September 2013 Indie Next List
— Sharon K. Nagel, Boswell Book Company, Milwaukee, WI
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An ordinary life-its sharp pains and unexpected joys, its bursts of clarity and moments of confusion-lived by an ordinary, but unforgettable woman: this is the subject of Someone, Alice McDermott's extraordinary New York Times bestselling novel.
We first glimpse Marie Commeford as a child: a girl in thick glasses observing her pre-Depression world from a Brooklyn stoop. Through her first heartbreak and eventual marriage; her delicate brother's brief stint as a Catholic priest and his emotional breakdown; her career as a funeral director's "consoling angel"; the deaths of her parents and the births of her children-we follow Marie through the changing world of the twentieth century and her Irish-American enclave. Rendered with remarkable empathy and insight, Someone is a novel that speaks of life as it is daily lived, with passion and heartbreak, a crowning achievement of one of the finest American writers at work today.
Praise For Someone: A Novel…
“A fine-tuned, beautiful book filled with so much universal experience, such haunting imagery, such urgent matters of life and death.” —The New York Times
“A remarkable portrait of an unremarkable life.” —The New Yorker
“Fear and vulnerability, joy and passion, the capacity for love and pain and grief: Those are common to us all. Those are the things that great novelists explore. And it's this exploration, made with tenderness, wisdom, and caritas, that's at the heart of Alice McDermott's masterpiece.” —Roxana Robinson, The Washington Post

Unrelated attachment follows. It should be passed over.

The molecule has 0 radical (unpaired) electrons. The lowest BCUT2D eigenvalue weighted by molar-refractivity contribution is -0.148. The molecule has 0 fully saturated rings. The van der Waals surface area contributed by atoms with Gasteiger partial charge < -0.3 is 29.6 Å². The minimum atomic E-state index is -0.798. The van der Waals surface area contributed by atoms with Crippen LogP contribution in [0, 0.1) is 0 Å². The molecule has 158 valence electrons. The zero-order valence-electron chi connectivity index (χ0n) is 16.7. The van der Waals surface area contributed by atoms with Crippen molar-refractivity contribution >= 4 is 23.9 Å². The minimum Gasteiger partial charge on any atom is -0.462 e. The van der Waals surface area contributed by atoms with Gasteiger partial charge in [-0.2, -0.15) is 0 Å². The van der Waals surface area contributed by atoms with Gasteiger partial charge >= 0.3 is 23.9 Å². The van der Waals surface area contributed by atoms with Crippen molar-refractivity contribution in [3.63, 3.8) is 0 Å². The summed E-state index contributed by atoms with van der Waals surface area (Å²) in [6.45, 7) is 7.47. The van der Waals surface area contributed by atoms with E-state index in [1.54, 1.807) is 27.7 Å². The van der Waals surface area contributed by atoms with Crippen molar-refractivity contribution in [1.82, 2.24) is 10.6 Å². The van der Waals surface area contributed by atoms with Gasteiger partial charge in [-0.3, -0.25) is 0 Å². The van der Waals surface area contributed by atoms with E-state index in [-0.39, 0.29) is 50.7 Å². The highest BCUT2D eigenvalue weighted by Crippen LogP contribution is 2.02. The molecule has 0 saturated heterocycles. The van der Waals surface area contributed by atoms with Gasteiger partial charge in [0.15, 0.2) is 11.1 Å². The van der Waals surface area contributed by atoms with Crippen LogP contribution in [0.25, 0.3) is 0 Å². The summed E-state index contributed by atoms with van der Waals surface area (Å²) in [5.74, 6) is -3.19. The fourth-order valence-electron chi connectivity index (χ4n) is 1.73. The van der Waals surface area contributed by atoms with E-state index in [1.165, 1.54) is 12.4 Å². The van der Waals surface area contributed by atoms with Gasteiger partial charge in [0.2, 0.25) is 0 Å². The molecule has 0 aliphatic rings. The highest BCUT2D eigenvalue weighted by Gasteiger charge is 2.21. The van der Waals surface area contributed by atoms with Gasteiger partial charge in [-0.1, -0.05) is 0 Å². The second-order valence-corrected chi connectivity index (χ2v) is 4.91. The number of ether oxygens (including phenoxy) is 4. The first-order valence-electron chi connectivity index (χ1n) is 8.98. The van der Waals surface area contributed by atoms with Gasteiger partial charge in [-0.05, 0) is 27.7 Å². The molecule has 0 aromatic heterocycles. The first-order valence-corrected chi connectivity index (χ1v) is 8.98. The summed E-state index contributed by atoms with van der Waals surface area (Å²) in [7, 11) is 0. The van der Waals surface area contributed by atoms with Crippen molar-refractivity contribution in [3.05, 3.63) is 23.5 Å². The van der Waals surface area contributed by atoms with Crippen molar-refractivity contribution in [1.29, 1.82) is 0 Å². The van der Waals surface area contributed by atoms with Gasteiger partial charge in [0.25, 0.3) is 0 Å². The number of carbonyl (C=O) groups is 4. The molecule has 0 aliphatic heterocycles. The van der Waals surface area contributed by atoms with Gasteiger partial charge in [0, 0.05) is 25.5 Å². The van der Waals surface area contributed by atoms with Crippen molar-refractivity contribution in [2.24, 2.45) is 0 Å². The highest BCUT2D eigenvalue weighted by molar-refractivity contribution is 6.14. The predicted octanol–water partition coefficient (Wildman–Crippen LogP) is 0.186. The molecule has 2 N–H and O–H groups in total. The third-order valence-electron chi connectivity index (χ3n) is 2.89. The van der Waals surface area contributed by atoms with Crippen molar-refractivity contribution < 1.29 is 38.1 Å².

“Just as McDermott manages to write lyrically in plain language, she is able to find the drama in uninflected experience. This is the grand accomplishment of Someone.” —Charles McNulty, Los Angeles Times
“[McDermott's] sentences know themselves so beautifully: what each has to deliver and how best to do it, within a modicum of space, with minimal fuss...She understands that nothing is unalloyed, not kindness or cruelty, not gladness or despair. Here, in the most deceptively ordinary language, she evokes both the world of light and that of darkness...[Someone] has something of the quality of a slide show...Each slide, each scene, from the ostensibly inconsequential to the clearly momentous, is illuminated with equal care. The effect on the reader is of sitting alongside the narrator, sharing the task of sifting the salvaged fragments of her life, watching her puzzle over, rearrange and reconsider them--and at last, but without any particular urgency or certitude, tilting herself in the direction of finally discerning their significance. This is a quiet business, but it's the sense-making we all engage in, the narrative work that allows us to construct a coherent framework for our everyday existence. It's also a serious business, the essential work of an examined life...McDermott's excellence is on ample display here.” —Leah Hager Cohen, The New York Times Book Review